Following Casey Effort, Key Senate Appropriations Bill Includes $52M for Lower Mon Project

In February Casey Joined Leaders from Across Western PA to Push for Increased Investment / Significant Investment in Senate Bill Boosts Prospects that Funds Will Become Law

Following Casey Effort, Key Senate Appropriations Bill Includes $52M for Lower Mon Project

Washington DC- Today, U.S. Senator Bob Casey (D-PA) announced that a key Senate appropriations bill contains $52 million for the Lower Mon Project. In February, Casey joined leaders from across Western Pennsylvania to push for increased investment in the region’s locks and dam. The significant investment included in the Senate’s Energy and Water Appropriations bill boosts prospects for the funding to become law.

“This proposed investment puts the Lower Mon project on solid footing as we move forward in the Appropriations process,” Senator Casey said. “As this legislation moves ahead I’ll fight to protect this funding. Western Pennsylvania’s locks and dams are part of the region’s economic foundation. It’s critical that we maintain and invest in this economic asset.”

Since 2007, Senator Casey has helped to secure over $233 million for the Lower Mon Project. In February 2013, Senator Casey introduced the RIVER Act, which sought to significantly boost the nations’ locks and dams while creating jobs. The majority of Senator Casey’s RIVER Act was included in the final version of the Water Reform and Resource Development Act and enacted into law at the end of last year.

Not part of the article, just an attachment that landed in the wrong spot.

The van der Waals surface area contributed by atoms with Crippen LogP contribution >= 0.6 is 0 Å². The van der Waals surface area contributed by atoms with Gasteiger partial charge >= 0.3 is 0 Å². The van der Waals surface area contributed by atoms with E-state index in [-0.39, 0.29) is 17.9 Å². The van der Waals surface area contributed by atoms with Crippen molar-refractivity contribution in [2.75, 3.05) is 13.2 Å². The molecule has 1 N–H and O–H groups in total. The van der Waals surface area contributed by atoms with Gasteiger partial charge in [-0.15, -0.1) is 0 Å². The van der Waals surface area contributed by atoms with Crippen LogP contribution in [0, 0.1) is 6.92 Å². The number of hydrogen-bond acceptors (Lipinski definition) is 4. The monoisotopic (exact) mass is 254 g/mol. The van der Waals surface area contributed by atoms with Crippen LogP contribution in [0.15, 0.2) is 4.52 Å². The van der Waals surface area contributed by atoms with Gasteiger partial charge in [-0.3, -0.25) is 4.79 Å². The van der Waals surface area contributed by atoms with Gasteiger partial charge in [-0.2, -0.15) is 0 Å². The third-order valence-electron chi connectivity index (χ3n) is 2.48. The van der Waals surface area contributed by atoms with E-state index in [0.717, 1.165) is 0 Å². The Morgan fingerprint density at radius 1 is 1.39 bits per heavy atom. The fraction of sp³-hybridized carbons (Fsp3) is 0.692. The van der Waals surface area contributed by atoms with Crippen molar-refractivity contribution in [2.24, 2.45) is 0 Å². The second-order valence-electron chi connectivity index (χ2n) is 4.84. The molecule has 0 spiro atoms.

Following the passage of the FY 2014 omnibus appropriations bill, Senator Casey sent a letter to Assistant Secretary Darcy urging her to prioritize additional funding for the Lower Mon Project, leading to a total of $74.675 million being allocated to the Lower Mon Project, a $72.5 million increase over the initial allocation. Following the passage of the FY 2015 bill, Senator Casey sent another letter to Assistant Secretary Darcy urging her to prioritize additional funding for the Lower Mon Project. This led to a total of $58 million being allocated to the Lower Mon Project, a $49 million increase over the initial allocation.

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